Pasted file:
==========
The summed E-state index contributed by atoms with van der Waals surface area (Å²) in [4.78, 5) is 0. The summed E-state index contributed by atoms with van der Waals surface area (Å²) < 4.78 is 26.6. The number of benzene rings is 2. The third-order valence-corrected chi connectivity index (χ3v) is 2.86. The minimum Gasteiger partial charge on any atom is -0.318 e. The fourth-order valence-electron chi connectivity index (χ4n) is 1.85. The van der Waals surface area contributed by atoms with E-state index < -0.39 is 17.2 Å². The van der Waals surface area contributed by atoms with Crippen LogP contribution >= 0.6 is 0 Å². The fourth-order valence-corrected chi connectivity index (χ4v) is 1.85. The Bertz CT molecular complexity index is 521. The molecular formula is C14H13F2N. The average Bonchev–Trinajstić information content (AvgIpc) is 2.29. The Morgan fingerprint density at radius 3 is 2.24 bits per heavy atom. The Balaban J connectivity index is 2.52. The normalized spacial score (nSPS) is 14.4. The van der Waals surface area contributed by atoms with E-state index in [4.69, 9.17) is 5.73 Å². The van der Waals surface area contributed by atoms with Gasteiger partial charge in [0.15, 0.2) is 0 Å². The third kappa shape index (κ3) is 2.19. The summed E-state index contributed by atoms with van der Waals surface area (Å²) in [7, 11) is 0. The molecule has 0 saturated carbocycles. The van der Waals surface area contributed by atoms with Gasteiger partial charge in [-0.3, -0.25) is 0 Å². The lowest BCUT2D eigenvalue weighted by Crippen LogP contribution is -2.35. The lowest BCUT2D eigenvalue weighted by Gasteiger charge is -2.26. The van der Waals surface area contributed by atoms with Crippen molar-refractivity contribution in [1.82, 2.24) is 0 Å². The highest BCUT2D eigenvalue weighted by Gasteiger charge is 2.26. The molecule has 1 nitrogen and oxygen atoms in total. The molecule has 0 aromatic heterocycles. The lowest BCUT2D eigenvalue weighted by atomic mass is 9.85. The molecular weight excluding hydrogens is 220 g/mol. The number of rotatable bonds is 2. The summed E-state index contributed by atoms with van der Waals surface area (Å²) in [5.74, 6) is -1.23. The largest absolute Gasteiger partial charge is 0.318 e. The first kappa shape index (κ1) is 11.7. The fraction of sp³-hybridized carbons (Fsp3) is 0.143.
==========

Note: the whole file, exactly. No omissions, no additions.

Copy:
The summed E-state index contributed by atoms with van der Waals surface area (Å²) in [4.78, 5) is 0. The summed E-state index contributed by atoms with van der Waals surface area (Å²) < 4.78 is 26.6. The number of benzene rings is 2. The third-order valence-corrected chi connectivity index (χ3v) is 2.86. The minimum Gasteiger partial charge on any atom is -0.318 e. The fourth-order valence-electron chi connectivity index (χ4n) is 1.85. The van der Waals surface area contributed by atoms with E-state index < -0.39 is 17.2 Å². The van der Waals surface area contributed by atoms with Crippen LogP contribution >= 0.6 is 0 Å². The fourth-order valence-corrected chi connectivity index (χ4v) is 1.85. The Bertz CT molecular complexity index is 521. The molecular formula is C14H13F2N. The average Bonchev–Trinajstić information content (AvgIpc) is 2.29. The Morgan fingerprint density at radius 3 is 2.24 bits per heavy atom. The Balaban J connectivity index is 2.52. The normalized spacial score (nSPS) is 14.4. The van der Waals surface area contributed by atoms with E-state index in [4.69, 9.17) is 5.73 Å². The van der Waals surface area contributed by atoms with Gasteiger partial charge in [0.15, 0.2) is 0 Å². The third kappa shape index (κ3) is 2.19. The summed E-state index contributed by atoms with van der Waals surface area (Å²) in [7, 11) is 0. The molecule has 0 saturated carbocycles. The van der Waals surface area contributed by atoms with Gasteiger partial charge in [-0.3, -0.25) is 0 Å². The lowest BCUT2D eigenvalue weighted by Crippen LogP contribution is -2.35. The lowest BCUT2D eigenvalue weighted by Gasteiger charge is -2.26. The van der Waals surface area contributed by atoms with Crippen molar-refractivity contribution in [1.82, 2.24) is 0 Å². The highest BCUT2D eigenvalue weighted by Gasteiger charge is 2.26. The molecule has 1 nitrogen and oxygen atoms in total. The molecule has 0 aromatic heterocycles. The lowest BCUT2D eigenvalue weighted by atomic mass is 9.85. The molecular weight excluding hydrogens is 220 g/mol. The number of rotatable bonds is 2. The summed E-state index contributed by atoms with van der Waals surface area (Å²) in [5.74, 6) is -1.23. The largest absolute Gasteiger partial charge is 0.318 e. The first kappa shape index (κ1) is 11.7. The fraction of sp³-hybridized carbons (Fsp3) is 0.143.